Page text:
Clause 35
Flood and Water Management Bill
2:00 pm

Provision of infrastructure

Photo of Anne McIntosh

Anne McIntosh (- Shadow Minister, Environment, Food and Rural Affairs; Vale of York, Conservative)

I beg to move amendment 19, in clause 35, page 18, line 1, leave out subsection (2) and insert—

‘(2) The regulations must allow a water undertaker or sewerage undertaker to undertake an infrastructure project which is to be put out to tender in accordance with the regulations.’.

Photo of Ann Winterton

Ann Winterton (Congleton, Conservative)

With this it will be convenient to discuss the following: amendment 20, in clause 35, page 18, line 1, leave out subsection (2) and insert—

‘(2) The regulations may allow the Minister to prohibit a water undertaker or sewerage undertaker from undertaking a specified infrastructure project which is to be put out to tender in accordance with the regulations for a period of no more than one year from the date of specification.’.

Amendment 21, in clause 35, page 18, line 6, at end insert

‘and shall not prohibit the water or sewerage undertaker from preparing its own plan in relation to a specified infrastructure project.’.

Photo of Anne McIntosh

Anne McIntosh (- Shadow Minister, Environment, Food and Rural Affairs; Vale of York, Conservative)

The amendment highlights an unintended consequence of the Bill that the Minister may not be aware of, and the difficulty that the Government have created for themselves. We believe that when allowing major infrastructure projects to be tendered, it is regrettable that under proposed new part 2A, water companies would be prevented from tendering. I do not know whether it is intended, but proposed new section 36B(2) states that water companies are excluded from tendering. The amendments, therefore, are exploratory probing ones, to ask why water companies are excluded, and why a water or sewerage undertaker would be prevented  from tendering when they might have the expertise and might be best placed to submit a tender. They might come up with the most competitive tender for a major infrastructure project, and that would help the consumer or the developer. We seek to allow water companies and sewerage undertakers to participate in the tendering process.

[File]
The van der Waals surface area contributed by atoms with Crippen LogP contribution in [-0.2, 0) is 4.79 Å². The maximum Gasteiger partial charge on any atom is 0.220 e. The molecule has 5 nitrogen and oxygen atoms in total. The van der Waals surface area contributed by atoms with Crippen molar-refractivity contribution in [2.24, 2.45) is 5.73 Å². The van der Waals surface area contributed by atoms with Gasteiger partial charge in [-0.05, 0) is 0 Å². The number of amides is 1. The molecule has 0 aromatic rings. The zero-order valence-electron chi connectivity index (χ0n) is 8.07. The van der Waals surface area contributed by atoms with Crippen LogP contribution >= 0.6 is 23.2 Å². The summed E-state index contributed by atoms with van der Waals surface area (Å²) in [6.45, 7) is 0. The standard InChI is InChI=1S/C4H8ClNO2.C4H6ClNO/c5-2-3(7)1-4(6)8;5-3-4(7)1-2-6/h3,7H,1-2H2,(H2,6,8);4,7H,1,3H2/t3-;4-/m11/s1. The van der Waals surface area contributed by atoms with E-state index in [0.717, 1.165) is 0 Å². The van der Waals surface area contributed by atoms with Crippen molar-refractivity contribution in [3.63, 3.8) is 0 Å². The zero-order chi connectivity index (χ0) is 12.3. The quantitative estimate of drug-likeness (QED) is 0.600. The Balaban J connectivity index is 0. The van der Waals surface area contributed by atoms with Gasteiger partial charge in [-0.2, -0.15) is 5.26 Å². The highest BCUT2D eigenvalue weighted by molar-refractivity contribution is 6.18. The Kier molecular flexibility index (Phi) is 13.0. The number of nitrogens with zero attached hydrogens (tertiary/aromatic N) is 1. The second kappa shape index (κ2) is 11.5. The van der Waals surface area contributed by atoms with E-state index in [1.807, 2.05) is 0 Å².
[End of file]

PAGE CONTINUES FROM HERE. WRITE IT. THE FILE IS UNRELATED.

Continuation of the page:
Amendment 19, which would perhaps be more elegantly phrased if it said “regulations” rather than “regulators”, would allow a water or sewerage undertaker not just to undertake an infrastructure project but to tender in accordance with the regulations. Amendment 20 would allow an incumbent water or sewerage undertaker to tender for and carry out projects from which they are currently excluded, and amendment 21 would enable the sewerage or water undertaker to prepare its own plan for a specified infrastructure project, and therefore participate in the competitive process for major infrastructure projects.

The amendments, I hope, recognise the skills, experience and expertise that the water and sewerage companies hold for the benefit of the customers in those circumstances. Amendment 20 would allow the incumbent water or sewerage undertaker to carry out a project itself, if there had not been a successful outcome to the tender project within a year. We would allow the tendering to run for a year. We believe that it is a missed opportunity that the Government would exclude those water companies, whom we believe might be best placed, from participating in the process.

Photo of Roberta Blackman-Woods

Roberta Blackman-Woods (City of Durham, Labour)

It is a pleasure, Lady Winterton, to serve under your chairmanship.

I thank the hon. Member for Vale of York for tabling the amendments. I have great sympathy with her sentiment, and wish to ask the Minister for some clarification as to why water companies or their associates are not able to bid for those large-scale infrastructure projects.

Photo of Huw Irranca-Davies